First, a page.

Thank you for your interest! Unfortunately, this survey has expired.

Tying the Clinch Knot

The Clinch Knot is a common knot used throughout all types of fishing and was the first knot I ever learned to tie. It is used to attach the fly to the tippet. With a little practice, it is simple to tie and will serve you well in most trout fishing situations.

March Fishing Forecast

Upper Abrams Creek, Tennessee
The “Cove Section”


While weather is all over the place around here and 80 degrees in February is just as likely as snow in May, I always call March the transition month. Winter is transitioning to spring and you tend to get sample of both seasons. When folks book trips for March, I always try to warn them that it’s a gamble. Not only can temperatures change on a dime and turn the fishing off, it tends to be a wetter month, so water levels can get way out of whack.

I’ve had some fantastic fishing in March, particularly toward the latter part of the month. When the stars align, we can see some of the first good hatches of the year with fish hungry after a winter of little food. It seems that every seasoned Smokies angler is on “Quill Gordon watch!” But a big cold front can delay the hatch and can lock a trout’s mouth tight as a drum.

What will this March hold? Only time will tell. We’re sure to see some really good fishing and some lousy fishing, too. When you live around here, you can pick your days. When you’re traveling here to fish, you just have to hope you’re here on one of the upswings.

In any case, most of the month will be spent fishing nymphs. Darker patterns do the best and a #12 Olive Hares Ear (or similar) is a pretty good imitation for the Quill Gordon nymphs that should be moving about. When water temperatures get into the 50’s for a significant part of the day, a few days in a row, our dry fly fishing should start to pick up. That’s probably going to be around the third week, but who knows?


As usual, the fishery that does have good water temperatures year round and should fish well in the winter is cranking 2+ generators 24 hours a day. Last year was a tough one on the Clinch. A very wet spring resulted in very few days of low water. Unfortunately, this year is starting out the same way. Man, every year seems to be flood or drought. Is an “average” year too much to ask for?

Finding Feeding Trout

You can have the best gear and be a great caster, but it won’t mean a thing if you don’t know where to find feeding fish. We’ve covered a lot of these things separately in other articles, but here is a quick breakdown of the four things you really want to look for before you make that first cast.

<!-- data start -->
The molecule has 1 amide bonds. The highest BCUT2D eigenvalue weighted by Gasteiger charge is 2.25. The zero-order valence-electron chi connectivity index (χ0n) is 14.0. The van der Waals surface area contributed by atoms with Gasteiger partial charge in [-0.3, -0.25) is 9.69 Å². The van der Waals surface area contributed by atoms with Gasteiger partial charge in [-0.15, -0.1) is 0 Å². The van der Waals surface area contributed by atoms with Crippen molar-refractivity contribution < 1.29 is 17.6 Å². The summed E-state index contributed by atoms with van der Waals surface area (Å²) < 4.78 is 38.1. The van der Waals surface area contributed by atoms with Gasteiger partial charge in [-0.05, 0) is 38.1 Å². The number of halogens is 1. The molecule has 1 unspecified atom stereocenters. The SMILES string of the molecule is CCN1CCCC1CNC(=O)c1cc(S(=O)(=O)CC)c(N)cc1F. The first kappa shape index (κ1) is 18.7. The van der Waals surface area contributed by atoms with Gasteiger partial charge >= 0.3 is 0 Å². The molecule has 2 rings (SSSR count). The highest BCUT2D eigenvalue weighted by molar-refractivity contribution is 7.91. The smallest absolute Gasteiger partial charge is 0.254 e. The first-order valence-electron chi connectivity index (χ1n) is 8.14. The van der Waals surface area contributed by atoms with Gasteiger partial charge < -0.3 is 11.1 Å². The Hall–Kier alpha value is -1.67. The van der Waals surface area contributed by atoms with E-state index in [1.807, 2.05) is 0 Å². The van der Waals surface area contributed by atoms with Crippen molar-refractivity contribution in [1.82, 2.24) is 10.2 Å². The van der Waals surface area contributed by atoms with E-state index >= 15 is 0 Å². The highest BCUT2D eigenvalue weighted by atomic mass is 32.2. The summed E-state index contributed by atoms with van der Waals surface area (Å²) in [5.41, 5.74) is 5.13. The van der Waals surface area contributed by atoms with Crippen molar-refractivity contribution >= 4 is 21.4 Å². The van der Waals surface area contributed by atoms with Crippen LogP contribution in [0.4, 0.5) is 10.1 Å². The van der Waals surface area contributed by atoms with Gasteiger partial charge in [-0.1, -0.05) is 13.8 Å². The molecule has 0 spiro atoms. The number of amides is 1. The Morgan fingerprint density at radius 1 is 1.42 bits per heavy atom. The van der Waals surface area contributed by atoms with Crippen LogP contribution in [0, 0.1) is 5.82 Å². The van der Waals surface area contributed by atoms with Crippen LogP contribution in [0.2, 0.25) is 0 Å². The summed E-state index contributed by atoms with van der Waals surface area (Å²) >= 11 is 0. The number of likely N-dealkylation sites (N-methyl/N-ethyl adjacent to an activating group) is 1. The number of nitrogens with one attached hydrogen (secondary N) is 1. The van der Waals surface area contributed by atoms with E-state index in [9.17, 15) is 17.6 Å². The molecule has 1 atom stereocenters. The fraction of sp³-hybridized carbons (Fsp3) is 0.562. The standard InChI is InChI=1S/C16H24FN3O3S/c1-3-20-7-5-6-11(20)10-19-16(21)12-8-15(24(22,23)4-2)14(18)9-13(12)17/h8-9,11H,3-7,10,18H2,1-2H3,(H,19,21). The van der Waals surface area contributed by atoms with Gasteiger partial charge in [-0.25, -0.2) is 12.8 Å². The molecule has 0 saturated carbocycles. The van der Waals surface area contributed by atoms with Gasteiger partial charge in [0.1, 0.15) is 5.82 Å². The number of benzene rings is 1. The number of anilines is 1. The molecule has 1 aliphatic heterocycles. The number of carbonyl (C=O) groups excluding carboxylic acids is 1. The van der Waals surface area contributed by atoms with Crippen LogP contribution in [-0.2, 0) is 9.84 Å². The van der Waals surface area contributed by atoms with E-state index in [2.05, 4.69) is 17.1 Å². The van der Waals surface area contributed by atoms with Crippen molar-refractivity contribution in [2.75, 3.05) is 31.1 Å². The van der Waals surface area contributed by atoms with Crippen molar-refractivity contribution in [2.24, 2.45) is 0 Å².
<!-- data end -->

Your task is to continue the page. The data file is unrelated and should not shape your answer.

Water temperature

A wild trout’s water temperature range for feeding is typically between 50 – 67 degrees. Ideal temperature is upper 50’s to low 60’s. There are plenty of exceptions that you can read about in Understanding Water Temperature, but this is a pretty good rule of thumb and should be your first consideration when trying to locate feeding trout.

Check that water temperature

If you’re not already familiar with a particular stream’s seasonal variations and trends, a stream thermometer will be your most useful tool. Submerge it for a minute in water that’s about 1-2 feet deep. If, for instance, it’s July and you get a reading of 68-degrees, you should, at the very least, seek out shadier parts of the stream. Ideally, you should try to get to a higher elevation where it’s a little cooler. If it’s March and you get a reading of 47-degrees, seek out sunnier places and, if possible, move to a lower elevation.

Part of this may require a little research on your part as well. If you’re fishing in a low elevation stream where the water temperature stays above 70-degrees for much of the year, there likely won’t be trout in there at all, even during colder months. Again, this is for wild trout. Some streams that might be too warm to support wild trout year round, could be stocked with trout during the colder months.


Once you have located an area with a suitable water temperature, you need to look for deeper water. We’re not talking about water that has to be over your head, but something at least a foot or two deep. In times when food is incredibly abundant like a heavy hatch, trout will sometimes feed in shallower water. But in general, they will choose water with a little more depth for more protection from predators.


Even if you have ideal water temperature and adequate depth, trout don’t do a lot of feeding in still pools. And even when they do, they can be very difficult to locate and catch because they’re often cruising and feeding sporadically. A defined current is essentially a conveyor belt of food. Most feeding trout will be near currents, watching and waiting for food to come to them.

Abrams Creek Smoky Mountains
Currents can vary significantly in a single run

In currents with a slow to medium speed, trout will likely hold right in the middle of the current and on the edges. Hard currents with a lot of speed are a little different.  A trout won’t hold in the middle of a hard current because it requires too much energy. Instead, the trout will be on the edges of these currents or between currents in seams and pockets.